We’ll know you by your fans

CityPress - - Voices - Mondli Makhanya voices@city­press.co.za

Last week, for­mer African Union (AU) Com­mis­sion chair­per­son Nkosazana Dlamini-Zuma re­turned home af­ter a four-year ab­sence, dur­ing which she held a job she did not re­ally want and clearly did not en­joy. She wasted no time plung­ing into cam­paign­ing for the job she re­ally wants: the presidency of the Re­pub­lic of South Africa.

Some of Dlamini-Zuma’s boxes and suit­cases were prob­a­bly still in tran­sit when she showed up at a “prayer meet­ing” in Khut­song on Gaut­eng’s West Rand. The event may have been in a church and there may have been some hal­lelu­jahs and amens bel­lowed, but this was no prayer gath­er­ing. Wor­ship was a cover for some­thing much more im­me­di­ate than the af­ter­life.

This was the launch of Dlamini-Zuma’s bid for the presidency of the ANC and the re­pub­lic.

The at­tire of the con­gre­ga­tion and the preach­ing on that par­tic­u­lar Sun­day be­trayed the true na­ture of the ser­vice.

The ap­parel of the wom­en­folk was not very churchy. Those fa­mil­iar with the hideous uni­form of the ANC Women’s League would have recog­nised the gaudy look of th­ese women, who have gained great pop­u­lar­ity for their en­ter­tain­ing per­for­mances out­side court­rooms. Se­ri­ously, do make an ef­fort to go and watch th­ese shows if one ever comes to a court­house near you.

The speeches con­tained only a pass­ing ac­knowl­edg­ment of the God whose house this was. It was all about NDZ.

To be fair, the Dlamini-Zuma cam­paign’s chief spon­sor, women’s league pres­i­dent Batha­bile Dlamini, did re­mem­ber that she was in a church and there­fore needed to make ref­er­ence to the owner of the house.

She told the con­gre­ga­tion that Dlamini-Zuma was like Je­sus be­cause she was “both a lion and a lamb”. Quite what that means I have no clue, but I am sure the power of the Holy Spirit en­abled those who were in the House of the Lord to de­ci­pher the para­ble.

And I am sure the Holy Spirit also helped them un­der­stand this next gem: “She is fear­less and sim­ple. Truth never runs away from her tongue. She is a leader with two ears.” Huh?

Dlamini-Zuma her­self did not leave much to in­ter­pre­ta­tion when she told the con­gre­ga­tion that Africa needed more fe­male lead­ers and it was time for South Africa to fol­low the lead of Liberia, which leapfrogged over many es­tab­lished democ­ra­cies when it elected Ellen John­son Sir­leaf as pres­i­dent 11 years ago.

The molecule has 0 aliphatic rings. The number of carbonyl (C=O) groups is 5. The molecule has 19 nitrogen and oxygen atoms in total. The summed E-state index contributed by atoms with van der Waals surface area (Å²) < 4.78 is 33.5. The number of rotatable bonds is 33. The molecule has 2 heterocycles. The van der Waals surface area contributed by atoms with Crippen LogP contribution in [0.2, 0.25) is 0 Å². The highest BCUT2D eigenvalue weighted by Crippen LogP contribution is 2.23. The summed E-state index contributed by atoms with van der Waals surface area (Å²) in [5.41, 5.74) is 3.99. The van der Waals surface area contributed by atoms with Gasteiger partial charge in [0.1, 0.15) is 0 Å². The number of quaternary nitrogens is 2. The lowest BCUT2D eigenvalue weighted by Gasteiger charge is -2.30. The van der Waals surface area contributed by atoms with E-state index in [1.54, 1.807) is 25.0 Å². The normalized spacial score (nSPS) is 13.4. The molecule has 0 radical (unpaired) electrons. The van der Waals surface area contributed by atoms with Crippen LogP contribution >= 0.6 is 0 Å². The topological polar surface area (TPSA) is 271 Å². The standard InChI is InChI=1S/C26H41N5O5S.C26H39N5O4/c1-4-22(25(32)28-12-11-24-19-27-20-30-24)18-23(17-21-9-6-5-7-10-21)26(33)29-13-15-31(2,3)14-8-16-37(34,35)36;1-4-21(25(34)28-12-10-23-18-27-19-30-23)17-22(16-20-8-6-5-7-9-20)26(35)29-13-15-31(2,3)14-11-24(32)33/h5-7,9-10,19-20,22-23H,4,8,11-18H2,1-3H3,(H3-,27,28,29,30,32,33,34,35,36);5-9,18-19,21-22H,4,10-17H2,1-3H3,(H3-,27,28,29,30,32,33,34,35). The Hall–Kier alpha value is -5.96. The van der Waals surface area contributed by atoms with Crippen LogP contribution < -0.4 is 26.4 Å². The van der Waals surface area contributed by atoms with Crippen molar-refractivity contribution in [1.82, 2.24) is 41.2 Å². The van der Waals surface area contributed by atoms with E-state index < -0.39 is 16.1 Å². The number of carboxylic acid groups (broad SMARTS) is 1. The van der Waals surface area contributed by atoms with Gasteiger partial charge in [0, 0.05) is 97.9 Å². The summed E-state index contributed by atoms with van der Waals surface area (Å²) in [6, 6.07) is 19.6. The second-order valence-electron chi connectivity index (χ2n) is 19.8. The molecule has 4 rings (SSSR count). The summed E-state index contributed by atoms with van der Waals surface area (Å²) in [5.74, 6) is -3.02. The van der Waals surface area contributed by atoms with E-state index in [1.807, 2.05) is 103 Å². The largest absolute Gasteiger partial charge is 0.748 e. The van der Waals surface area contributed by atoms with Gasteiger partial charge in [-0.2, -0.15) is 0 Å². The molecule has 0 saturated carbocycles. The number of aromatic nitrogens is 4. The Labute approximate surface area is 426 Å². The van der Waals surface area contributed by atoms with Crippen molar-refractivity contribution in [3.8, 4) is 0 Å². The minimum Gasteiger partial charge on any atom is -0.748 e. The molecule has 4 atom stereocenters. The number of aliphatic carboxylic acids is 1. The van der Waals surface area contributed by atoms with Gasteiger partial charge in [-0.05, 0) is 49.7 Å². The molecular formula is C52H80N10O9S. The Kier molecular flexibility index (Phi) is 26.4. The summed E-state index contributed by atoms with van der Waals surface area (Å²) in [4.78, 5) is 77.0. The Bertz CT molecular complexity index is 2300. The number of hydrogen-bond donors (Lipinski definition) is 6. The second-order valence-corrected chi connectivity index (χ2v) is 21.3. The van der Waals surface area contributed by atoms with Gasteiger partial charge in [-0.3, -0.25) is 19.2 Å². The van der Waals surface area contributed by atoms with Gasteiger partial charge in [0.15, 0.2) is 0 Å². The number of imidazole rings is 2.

A democ­racy that did not give due place to the ma­jor­ity – women – was not a true democ­racy, she said, adding: “We must be there in the rul­ing of the coun­try.” Preach, sis­ter, preach!

It is a good thing that Dlamini-Zuma and her fol­low­ers are de­fy­ing Luthuli House di­rec­tives by openly cam­paign­ing. An above-board cam­paign such as the one launched by NDZ last week en­ables the pub­lic to scru­ti­nise her and the peo­ple around her. It helps us to un­der­stand who may rise with her and wield in­flu­ence in her ad­min­is­tra­tion, thereby de­ter­min­ing the cul­ture of her ten­ure.

In that Khut­song church on Sun­day there were faces that should raise con­cerns about a fu­ture Dlamini-Zuma regime. Singing along to the hymns was one Des van Rooyen, a na­tive of Khut­song who went on to big­ger things. Big­ger things that the peo­ple of Khut­song are not all proud of.

A known acolyte of the Gup­tas, he is most fa­mous for be­ing one of the main pawns in the fam­ily’s brazen state cap­ture ef­forts. He was party to one of the worst calami­ties to be­fall South Africa’s econ­omy in re­cent times. In fact, he is just a calamity him­self.

Also feel­ing the Holy Spirit was Kebby Maphat­soe, the guy who wears ill-fit­ting fa­tigues and pre­tends he was once a real sol­dier. An­other proud as­set of the Gup­tas, the chair of Umkhonto we Sizwe (MK) Mil­i­tary Veter­ans’ As­so­ci­a­tion is at the fore­front of the war against cor­rup­tion.

Maphat­soe’s glue to the Gup­tas is as strong as the sub­stance that keeps the mop on US Pres­i­dent Don­ald Trump’s head firmly af­fixed. He is cur­rently em­broiled in an ugly dis­pute with for­mer MK mem­bers about the where­abouts of their mon­eys and the as­so­ci­a­tion’s in­vest­ments. Not a sweet, saintly soul, this one.

Also sway­ing to the hymns was a man who re­ally needs prayer: Humphrey Mmemezi. Once re­garded as one of Gaut­eng’s filth­i­est and dimmest politi­cians, Mmemezi was forced to re­sign from his pro­vin­cial Cabi­net post over a litany of se­ri­ous breaches of ethics. He was re­ally, re­ally bad and clumsy with his crooked­ness.

One of his smartest moves was buy­ing a paint­ing from McDon­ald’s us­ing a state credit card. He then tried to hide the R10 000 pur­chase by dis­guis­ing it as burg­ers to that value. Re­ally smart.

Word on the street is that the so-called Premier League – the in­for­mal ANC lobby group led by the pre­miers of Mpumalanga, Free State and North West – has fallen out of love with Dlamini-Zuma.

But the fact that they were in her cor­ner in the first place begs the ques­tion as to why they saw her as some­one they could travel with. Know­ing what we know about them, and the fact that at least two are Gup­tarites, raises fur­ther ques­tions.

Dlamini-Zuma may well be the best per­son to lead this coun­try – if she wins in De­cem­ber and if the ANC wins in 2019. She may sur­prise us by not pro­tect­ing the per­son whom ev­ery­one thinks she will pro­tect. But what of the com­pany she is keep­ing?

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